It’s a situation that firmly belongs in the “this sounded like a good idea at the time” department.
When the Facebook social media service was launched more than 10 years ago, it was hailed as a simple, safe, cheap way for people to connect, re-connect and stay connected online with friends and family no matter where they lived. The only requirement was having a computer and Internet provider, and the rest was up to the consumers — or so it seemed.
People took full advantage of the opportunity to post pictures and information on their activities, share viewpoints and, of course, spread millions of memes — those humorous images, videos, bits of texts or what-not which are copied and distributed by Internet users.
Facebook also was embraced by businesses, police/fire departments and other entities to inform the public or obtain useful feedback.
But as is often the case, a good thing became spoiled and the public has been subjected to the ravages of unintended consequences.
For many people today, Facebook is more than a simple networking tool.
They have become psychologically dependent on Facebook and actually let it be a guiding force in their lives. I’m sure you all know someone who fits this mold — folks who feel compelled to list everything they do all day long, the intimate details of their lives, as a means of gaining attention, sympathy or moral support from “friends.”
More recently, revelations about Facebook have entered even darker dimensions.
Chief among those are the well-documented cases in which terrorist organizations such as ISIS have used the network to recruit new members.
Then there’s the fact that Facebook has been giving away massive amounts of the personal data supplied by consumers to third parties for years without the users’ permission.
Last month it was revealed that a sleazy enterprise called Cambridge Analytica had collected such information from Facebook users as a basis for crafting political campaigns for whoever bought its services. This means Facebook, through the wealth of personal data it controls — not to mention its dissemination of fake news stories — is playing a questionable role in influencing the electoral process, one of the foundations of freedom.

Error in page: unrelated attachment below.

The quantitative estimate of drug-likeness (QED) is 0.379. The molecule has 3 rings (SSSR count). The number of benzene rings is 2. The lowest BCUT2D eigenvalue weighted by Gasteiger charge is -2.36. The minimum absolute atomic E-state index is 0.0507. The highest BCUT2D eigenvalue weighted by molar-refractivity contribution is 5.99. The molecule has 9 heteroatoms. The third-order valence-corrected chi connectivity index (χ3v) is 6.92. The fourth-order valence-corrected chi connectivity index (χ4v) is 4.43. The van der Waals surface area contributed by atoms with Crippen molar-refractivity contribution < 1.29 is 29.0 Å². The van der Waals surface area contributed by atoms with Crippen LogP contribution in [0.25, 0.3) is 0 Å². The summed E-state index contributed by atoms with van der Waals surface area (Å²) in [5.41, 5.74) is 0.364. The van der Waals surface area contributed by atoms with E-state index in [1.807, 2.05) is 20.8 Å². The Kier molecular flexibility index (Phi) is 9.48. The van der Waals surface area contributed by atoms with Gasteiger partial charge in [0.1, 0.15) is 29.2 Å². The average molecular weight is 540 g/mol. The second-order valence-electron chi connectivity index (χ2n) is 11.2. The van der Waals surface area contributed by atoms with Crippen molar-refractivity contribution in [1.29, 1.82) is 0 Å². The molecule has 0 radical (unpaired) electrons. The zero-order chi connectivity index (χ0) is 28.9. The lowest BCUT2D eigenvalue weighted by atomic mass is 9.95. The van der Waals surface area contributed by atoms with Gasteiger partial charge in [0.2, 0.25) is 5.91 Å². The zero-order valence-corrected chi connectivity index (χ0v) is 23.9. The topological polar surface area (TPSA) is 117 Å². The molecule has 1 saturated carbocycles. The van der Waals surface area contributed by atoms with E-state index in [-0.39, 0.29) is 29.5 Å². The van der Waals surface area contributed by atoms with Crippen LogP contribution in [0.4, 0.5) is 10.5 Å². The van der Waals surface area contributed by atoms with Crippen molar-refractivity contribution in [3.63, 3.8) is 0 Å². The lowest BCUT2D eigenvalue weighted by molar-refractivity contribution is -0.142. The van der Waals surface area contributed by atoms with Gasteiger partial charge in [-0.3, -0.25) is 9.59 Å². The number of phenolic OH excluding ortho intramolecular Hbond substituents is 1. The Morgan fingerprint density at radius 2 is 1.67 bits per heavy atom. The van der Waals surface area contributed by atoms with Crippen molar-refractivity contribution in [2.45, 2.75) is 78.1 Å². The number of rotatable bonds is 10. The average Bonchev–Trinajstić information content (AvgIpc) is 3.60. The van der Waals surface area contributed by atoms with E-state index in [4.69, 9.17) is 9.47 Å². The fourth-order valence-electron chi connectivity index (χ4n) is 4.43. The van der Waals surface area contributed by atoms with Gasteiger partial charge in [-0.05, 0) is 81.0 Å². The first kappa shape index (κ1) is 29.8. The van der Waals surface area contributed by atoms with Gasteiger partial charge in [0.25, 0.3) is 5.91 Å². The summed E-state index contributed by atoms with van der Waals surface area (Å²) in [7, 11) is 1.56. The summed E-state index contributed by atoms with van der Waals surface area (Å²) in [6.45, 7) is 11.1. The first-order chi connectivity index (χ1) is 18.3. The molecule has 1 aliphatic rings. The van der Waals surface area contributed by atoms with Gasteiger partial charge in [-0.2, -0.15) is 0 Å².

As if all that were not enough, there also have been charges of censorship by Facebook in which its liberal-leaning leaders are removing content of those espousing conservative philosophies. One high-profile example of this involves two harmless African-American sisters from North Carolina, known as “Diamond and Silk,” who are popular supporters of President Trump and “vloggers” (video bloggers).
Diamond and Silk have accused Facebook of censoring their views, which indicates that not only is it abusing consumers as a whole but especially those with right-wing leanings. So much for being an open forum that serves as a universal platform for all opinions — just another example of how some applaud the freedom of speech, so long as it is the “right” kind of speech (in this case left).
This week, Congress got into the act by hauling Facebook Chairman and CEO Mark Zuckerberg onto Capitol Hill to answer for these and other abuses.
Now as I see it, this was mostly political theater on the lawmakers’ part, full of real or feigned outrage along with some degree of ignorance. And while their line of questioning to Zuckerberg highlighted many of the problems surrounding Facebook, I don’t think we should expect any groundbreaking solutions from Congress.
Just as with many other things, the ultimate power to reign in Facebook lies with each and every one of us — the clout everyone collectively wields in the marketplace.
We the People often don’t realize that each television show on the air, every movie produced, every political campaign launched is all aimed at gaining our appreciation and support.
Consumers can strike back at Facebook by simply not using it, which is the case with Susan Sarandon and Will Ferrell, who have joined other celebrities in a growing movement called #DeleteFacebook.
Even if individual users don’t want to go so far as pulling the plug on Facebook altogether, by now they should be extremely wary about posting any of their personal information on its pages.
Or they have learned the value of entering false information about birth dates or places of residence, as some do, which surely will stymie those trying to steal someone’s identity or otherwise misuse such details.
The point is that Facebook — while a rich, major corporation — should be reminded at every turn that it must exist for our betterment rather than the other way around.
Tom Joyce is a staff writer for The Mount Airy News. He may be reached at 336-415-4693 or on Twitter @Me_Reporter.